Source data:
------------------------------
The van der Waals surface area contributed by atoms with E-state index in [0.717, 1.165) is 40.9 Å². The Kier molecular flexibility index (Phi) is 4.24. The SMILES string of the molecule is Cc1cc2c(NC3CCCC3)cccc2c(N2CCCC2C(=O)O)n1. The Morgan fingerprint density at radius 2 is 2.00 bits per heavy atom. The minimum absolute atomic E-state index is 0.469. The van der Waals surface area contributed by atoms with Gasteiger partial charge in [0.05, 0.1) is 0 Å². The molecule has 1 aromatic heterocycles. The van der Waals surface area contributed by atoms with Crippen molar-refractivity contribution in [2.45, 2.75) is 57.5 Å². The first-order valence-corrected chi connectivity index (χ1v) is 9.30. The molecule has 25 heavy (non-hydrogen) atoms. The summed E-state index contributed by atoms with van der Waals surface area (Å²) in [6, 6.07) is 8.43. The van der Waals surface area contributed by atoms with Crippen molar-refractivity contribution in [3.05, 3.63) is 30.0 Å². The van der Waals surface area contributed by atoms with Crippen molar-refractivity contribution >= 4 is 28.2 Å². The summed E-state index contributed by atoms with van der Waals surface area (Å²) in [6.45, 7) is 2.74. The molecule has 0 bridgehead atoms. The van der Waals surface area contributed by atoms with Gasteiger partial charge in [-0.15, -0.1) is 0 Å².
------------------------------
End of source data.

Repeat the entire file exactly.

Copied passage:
The van der Waals surface area contributed by atoms with E-state index in [0.717, 1.165) is 40.9 Å². The Kier molecular flexibility index (Phi) is 4.24. The SMILES string of the molecule is Cc1cc2c(NC3CCCC3)cccc2c(N2CCCC2C(=O)O)n1. The Morgan fingerprint density at radius 2 is 2.00 bits per heavy atom. The minimum absolute atomic E-state index is 0.469. The van der Waals surface area contributed by atoms with Gasteiger partial charge in [0.05, 0.1) is 0 Å². The molecule has 1 aromatic heterocycles. The van der Waals surface area contributed by atoms with Crippen molar-refractivity contribution in [2.45, 2.75) is 57.5 Å². The first-order valence-corrected chi connectivity index (χ1v) is 9.30. The molecule has 25 heavy (non-hydrogen) atoms. The summed E-state index contributed by atoms with van der Waals surface area (Å²) in [6, 6.07) is 8.43. The van der Waals surface area contributed by atoms with Crippen molar-refractivity contribution in [3.05, 3.63) is 30.0 Å². The van der Waals surface area contributed by atoms with Crippen molar-refractivity contribution >= 4 is 28.2 Å². The summed E-state index contributed by atoms with van der Waals surface area (Å²) in [6.45, 7) is 2.74. The molecule has 0 bridgehead atoms. The van der Waals surface area contributed by atoms with Gasteiger partial charge in [-0.15, -0.1) is 0 Å².